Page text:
When the New England Patriots selected quarterback Jimmy Garoppolo in the second round of the 2014 NFL Draft many wondered if that signalled the approaching end of Tom Brady's career. Brady instead showed little sign of slowing down last season, winning his fourth Super Bowl last season, while Garoppolo got a valuable year learning the ropes behind one of the greatest to play the game.
Now, with Brady's pending suspension for Deflategate, Garoppolo could be called to action earlier than many predicted, once again proving that you can never have too many good quarterbacks on your roster. New England has developed a number of backups behind Brady, and while most have yet to achieve significant success, all have gotten a fair shot at starting in the NFL.
Like Matt Cassel, Brian Hoyer and Ryan Mallett before him, Garoppolo had the luxury of not being thrust into the fire, but unlike his predecessors, Garoppolo is the best and most promising fit to replace Brady, whether it's just filling in during the suspension or as the heir apparent.
New England's offensive evolution over the course of Brady's career has led them to a key philosophy that some might call the "dink-and-dunk", while I call it "The Scalpel." It's a precision short passing game that maximizes Brady's biggest strengths — to read defenses and get the ball out quickly. Many pundits might dismiss this offense as a gimmick, it's nearly indefensible when clicking on all cylinders, especially if defenses aren't making every pre-snap effort to disguise their coverages.
While Cassel and Hoyer were raw but given enough time to develop, and Mallett was a big arm and a better fit for more of a downfield passing game, Garoppolo's strengths closely resemble Brady's. In fact, his release is so quick and mechanically perfect, he might even be a better fit for "The Scalpel" than Brady.
Add in Garoppolo's smarts, athleticism and work ethic, and there's little doubt he'll be ready to step in and allow New England to maintain the core philosophy on offense. The fact that he was a Patriots practice player of the week seven times only reinforces the fact that Garoppolo was "getting it" in his rookie season behind the scenes.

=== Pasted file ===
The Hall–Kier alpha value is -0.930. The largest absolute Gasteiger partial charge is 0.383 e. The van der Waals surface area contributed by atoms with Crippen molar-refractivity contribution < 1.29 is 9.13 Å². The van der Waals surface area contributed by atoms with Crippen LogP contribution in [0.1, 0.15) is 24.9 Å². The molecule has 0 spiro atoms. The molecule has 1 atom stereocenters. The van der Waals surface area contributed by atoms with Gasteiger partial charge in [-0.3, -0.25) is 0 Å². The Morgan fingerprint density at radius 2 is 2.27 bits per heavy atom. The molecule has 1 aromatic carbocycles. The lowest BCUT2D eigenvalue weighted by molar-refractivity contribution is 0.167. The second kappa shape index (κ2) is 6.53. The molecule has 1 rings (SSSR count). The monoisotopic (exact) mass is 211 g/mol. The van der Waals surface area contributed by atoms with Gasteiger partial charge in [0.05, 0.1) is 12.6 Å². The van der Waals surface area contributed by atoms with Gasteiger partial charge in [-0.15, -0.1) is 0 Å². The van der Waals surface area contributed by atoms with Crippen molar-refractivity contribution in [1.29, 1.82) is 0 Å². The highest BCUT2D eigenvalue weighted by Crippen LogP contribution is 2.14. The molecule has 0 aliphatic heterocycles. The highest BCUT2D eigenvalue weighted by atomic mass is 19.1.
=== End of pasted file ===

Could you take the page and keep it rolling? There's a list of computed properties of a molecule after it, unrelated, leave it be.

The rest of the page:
In the 2014 season, Garoppolo saw action in six games but showed promise, completing 70.4 percent of his passes with a 101.4 passer rating. Perhaps most impressive was his decision making, specifically not being afraid to take a sack or throw the ball away instead of forcing something that wasn't there.
Garoppolo's lack of experience and size are still question marks and if he's called on to replace Brady for any length of time the challenges will be huge. The rebuilding, but always respectable, Steeler defense and Rex Ryan's new Buffalo Bills monster defense will be looking to attack Garoppolo, and with questions still surrounding the guard spots on New England's offensive line, it's far from a lock that the Patriots' offense doesn't miss a beat.
Still, even if Garoppolo has a rough go of it for a few games to start the season, the starting experience he'll get in his second year will be invaluable down the road. Or, it will be even more interesting if Garoppolo lights it up in those games, giving the Pats the same question they faced when Brady replaced an injured Drew Bledsoe in 2001 and performed well.
That has to be Tom Brady's worst nightmare, as he knows that when Bill Belichick finds a cheaper and at least near-equal option, even the Hall of Fame quarterback will be discarded.
Either way, the Patriots should benefit in the long term from getting Garoppolo some game action, no matter how long Brady's suspension ends up being after appeal. The biggest challenges facing Garoppolo will be reading the defensive fronts that are thrown at him, as all four potential opponents will look to confuse the inexperienced signal-caller.
With a full summer to prepare, Garoppolo should be ready for however long he's asked to step in, but it would take a near-perfect performance to keep Brady on the sidelines once he returns.